But where did the Lord meet him? Right on the road to Damascus with a letter in hand against the Lord! Wow! What an unabashed call! God was not afraid to step into the pathway of a sinner and pull him off it. Jesus introduced Himself to Paul while he was an enemy of the faith, and called him to be an ambassador of that same faith.

That’s the nature of the call: God takes us out of the kingdom of darkness, drafts us into His kingdom of light, then uses us to fight against that kingdom out of which He took us. Awesome!

But even after getting saved, God’s call will still come to us when we are not ready!

I was told that I was going to marry a minister when I was around 16 years old. Though this was legally the age of consent, the idea of getting married was incredulous to me. I had never had a boyfriend up to that point and I was just about to enter University.

I had my whole life ahead of me and I had it all planned out. I can assure you that marriage was not in that plan! In fact, when my Women’s President looked at me that fateful night and told me that the Lord wanted me to marry a pastor, my exact words were: Miss, me not even waa married much less fi go married Paasta! (Jamaican Creole). Translation: Miss, I don’t even want to get married let alone to marry a Pastor!

But look at me now–married to a minister, with children!

Don’t let the state in which God calls you prevent you from graciously accepting it, humbly saying yes, and obediently yielding to the process that will prepare you for it. (Oh yes! There will be a process!)

The Cost

Acts 9:16, 2 Corinthians 11:23-27

Paul is also an example of suffering. In Acts 9:15-16, the disciple Ananias receives a word for the new Brother Paul–it includes a sobering prophecy of things he must suffer for Jesus. We find a synopsis of this prophecy’s fulfilment in 2 Corinthians 11:23-27. Stripes, prisons, beatings and perils galore were among the apostle’s afflictions.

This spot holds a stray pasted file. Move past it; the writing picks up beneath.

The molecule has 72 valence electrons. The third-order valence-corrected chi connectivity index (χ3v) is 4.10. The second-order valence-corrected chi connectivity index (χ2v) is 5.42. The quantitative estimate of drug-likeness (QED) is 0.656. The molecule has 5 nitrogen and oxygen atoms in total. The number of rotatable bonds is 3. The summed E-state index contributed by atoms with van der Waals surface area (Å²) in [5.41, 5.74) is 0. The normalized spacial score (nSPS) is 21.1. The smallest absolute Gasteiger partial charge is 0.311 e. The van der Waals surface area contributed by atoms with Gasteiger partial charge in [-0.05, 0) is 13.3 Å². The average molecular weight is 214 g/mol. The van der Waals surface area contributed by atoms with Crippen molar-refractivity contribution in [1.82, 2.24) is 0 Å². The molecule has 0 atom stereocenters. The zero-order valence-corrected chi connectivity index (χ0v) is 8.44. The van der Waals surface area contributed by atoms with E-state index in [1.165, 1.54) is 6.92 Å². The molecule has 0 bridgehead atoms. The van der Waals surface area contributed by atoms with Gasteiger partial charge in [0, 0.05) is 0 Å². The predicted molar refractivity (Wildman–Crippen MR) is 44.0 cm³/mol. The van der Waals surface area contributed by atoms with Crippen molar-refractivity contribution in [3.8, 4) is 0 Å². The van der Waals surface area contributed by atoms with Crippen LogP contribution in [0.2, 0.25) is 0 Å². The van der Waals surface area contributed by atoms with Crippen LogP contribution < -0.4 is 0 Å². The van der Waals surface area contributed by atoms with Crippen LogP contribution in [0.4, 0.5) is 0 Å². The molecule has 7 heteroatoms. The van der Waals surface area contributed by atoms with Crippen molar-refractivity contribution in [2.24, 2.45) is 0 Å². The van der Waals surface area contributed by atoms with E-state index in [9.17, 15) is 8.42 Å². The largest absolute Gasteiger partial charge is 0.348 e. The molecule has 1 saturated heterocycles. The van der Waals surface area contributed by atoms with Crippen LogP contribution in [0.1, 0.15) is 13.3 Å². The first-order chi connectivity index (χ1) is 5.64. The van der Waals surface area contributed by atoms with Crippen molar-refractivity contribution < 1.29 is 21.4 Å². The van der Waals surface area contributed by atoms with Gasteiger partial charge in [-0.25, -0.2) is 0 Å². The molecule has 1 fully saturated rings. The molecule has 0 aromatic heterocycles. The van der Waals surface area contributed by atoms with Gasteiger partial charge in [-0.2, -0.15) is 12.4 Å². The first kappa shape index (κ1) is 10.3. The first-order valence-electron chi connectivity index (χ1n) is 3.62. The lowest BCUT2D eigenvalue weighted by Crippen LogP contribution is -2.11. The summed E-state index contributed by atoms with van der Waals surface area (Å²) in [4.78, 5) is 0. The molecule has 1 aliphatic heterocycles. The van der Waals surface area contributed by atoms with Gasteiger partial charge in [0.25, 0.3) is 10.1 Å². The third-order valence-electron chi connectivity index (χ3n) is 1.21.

And just when Paul had gone through such intense suffering for Jesus’ sake, He prepared a thorn just for him too! (2 Corinthians 12:7). Paul had a dear price to pay for serving His new master.

Affliction is part of the calling

We love to hear that we are called for great things in God. We relish the thought of being used by God. We even admire those who we see the Lord using and enjoy being fed by what God pours out through them. All of that is good, but we also like to hide from the idea that affliction is a part of the calling.

The glory of seeing our brethren ministering in God’s will can blind us to what they have been through, and go through even daily for it! Paul had an advantage over some of us, though, because at least God told him he would suffer!

When God showed Joseph his destiny, we see no evidence in Scripture that God told him about the suffering that awaited him in the process (Genesis 37:5-11, 18-28; 39:20). Truth be told, many of us fall into Joseph’s category–God shows us the glory but never mentions the pain.

Here’s a heads up: pain is coming with your calling! And if you are already in pain, I’m here to tell you it’s normal!

Personal example